ATLANTA — There’s a 27-foot-tall bottle of Coca-Cola, 1,000 pieces of memorabilia, special effects — and Andy Warhol, too.
The $100 million New World of Coca-Cola museum here, which opened Thursday, is a huge brand-building machine intended to stimulate the senses and engage the emotions of consumers, all in the name of the world’s most recognizable brand.
The 92,000-square-foot facility in downtown Atlanta’s Centennial Park, which replaces a smaller museum that closed last month, is next door to the Georgia Aquarium and rivals it in scale and spectacle. Officials expect one million visitors annually to immerse themselves in all things Coca-Cola, which was created here 120 years ago by Atlanta pharmacist John S. “Doc” Pemberton.
The facility, located a few miles from The Coca-Cola Co.’s corporate headquarters, is the latest among a growing number of corporate museums.
“Coca-Cola is one of the few brands that can support a corporate museum on this level,” said Bruce Weindruch, chief executive officer of The History Factory, a Chantilly, Va.-based firm that helps develop museums and manage archives whose clients include Belk, Brooks Brothers and The Home Depot. “Coke has the history and depth of exposure, and has nurtured its connection with consumers’ lives all along. Few others have that potential.”
The New World of Coca-Cola experience begins outside the building’s sweeping glass exterior, with the contour bottle sculpture that hangs in a 90-foot glass tower. The tower lights up at night with a myriad of colors that can be synchronized to music, and the light reflects on a pond that is intended to symbolize the importance of water in making Coca-Cola.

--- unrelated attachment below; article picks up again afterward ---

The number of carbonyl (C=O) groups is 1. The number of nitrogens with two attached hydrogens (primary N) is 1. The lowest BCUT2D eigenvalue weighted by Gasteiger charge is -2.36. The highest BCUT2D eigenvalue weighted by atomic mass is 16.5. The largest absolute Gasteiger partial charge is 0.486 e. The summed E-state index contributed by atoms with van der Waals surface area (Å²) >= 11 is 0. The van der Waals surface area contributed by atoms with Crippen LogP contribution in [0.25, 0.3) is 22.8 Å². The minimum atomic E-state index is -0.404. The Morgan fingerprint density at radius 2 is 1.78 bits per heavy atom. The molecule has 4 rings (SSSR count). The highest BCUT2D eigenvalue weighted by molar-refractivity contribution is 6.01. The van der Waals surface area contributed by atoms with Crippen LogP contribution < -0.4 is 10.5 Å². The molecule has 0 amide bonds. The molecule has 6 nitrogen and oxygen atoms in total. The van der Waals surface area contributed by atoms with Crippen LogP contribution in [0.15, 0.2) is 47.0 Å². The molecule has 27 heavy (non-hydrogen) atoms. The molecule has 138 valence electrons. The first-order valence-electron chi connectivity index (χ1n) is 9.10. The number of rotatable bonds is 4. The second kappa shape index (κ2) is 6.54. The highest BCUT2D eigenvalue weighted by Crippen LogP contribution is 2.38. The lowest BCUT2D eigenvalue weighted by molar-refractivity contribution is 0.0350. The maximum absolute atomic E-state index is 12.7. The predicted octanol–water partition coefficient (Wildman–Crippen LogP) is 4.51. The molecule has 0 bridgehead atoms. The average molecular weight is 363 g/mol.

The lobby is lined with some of the 1,000 advertising artifacts, including its oldest poster of Coke from Christmas 1905. A a 226-seat theater screens an animated film based on Coke’s “Happiness Factory” advertisement. Visitors then exit into the Connection Hub, an atrium where a large portrait wall features still photos accompanied by audio describing Coca-Cola’s global good deeds, from helping impoverished Vietnamese women to providing clean water in Kenya. The Hub branches off into six areas: pop culture, advertising, bottling, tasting, milestones and a so-called “4-D” theater, which visitors use at their own pace.
This story first appeared in the May 25, 2007 issue of WWD. Subscribe Today.
The 4-D theater is the most over-the-top experience. Visitors don 3-D glasses, sit in seats that bump and vibrate, mist water and simulate wind, while viewing “In Search of the Secret Formula,” which is about the ingredients involved in producing Coke.
The pop-culture room has rotating art exhibits. Twenty-five pieces by Andy Warhol are on loan from Pittsburgh’s Andy Warhol Museum, with sketches, photos and videos on Coke. The room also includes a corporate video about the 1985 “New Coke” launch fiasco that chronicles the public outcry that led to reinstating Classic Coke.
Visitors may design their own computer-generated artwork for a Coke advertisement, then display it on overhead screens and e-mail it to friends. The technologically challenged can write and post a plain letter reminiscing about their Coca-Cola memories on a huge letter wall.
The advertising theater runs Coca-Cola’s historic advertisements, such as the famed “I’d Like to Teach the World to Sing” commercial and international spots never seen in the U.S.
In the Tasting Lab, visitors may sample more than 70 Coca-Cola products, including new Odwalla health drinks, and items yet to hit the shelves. The Bottle Works room replicates a bottling plant and deposits an 8-oz. Coca-Cola bottle, fresh off the line, with each visitor.
Guests exit through a gift store, where they can engage in the most interactive of all experiences — buying product.
The New World of Coca-Cola, 121 Baker Street, Atlanta; 404- 676-5151; woccatlanta.com. Open daily, 9 a.m. to 5 p.m., through the end of May, and 8 a.m. to 6 p.m from June through August. Adult admission is $14 online or $15 at the door; ages five to 12, $8 online or $9 at the door, and under age four, free.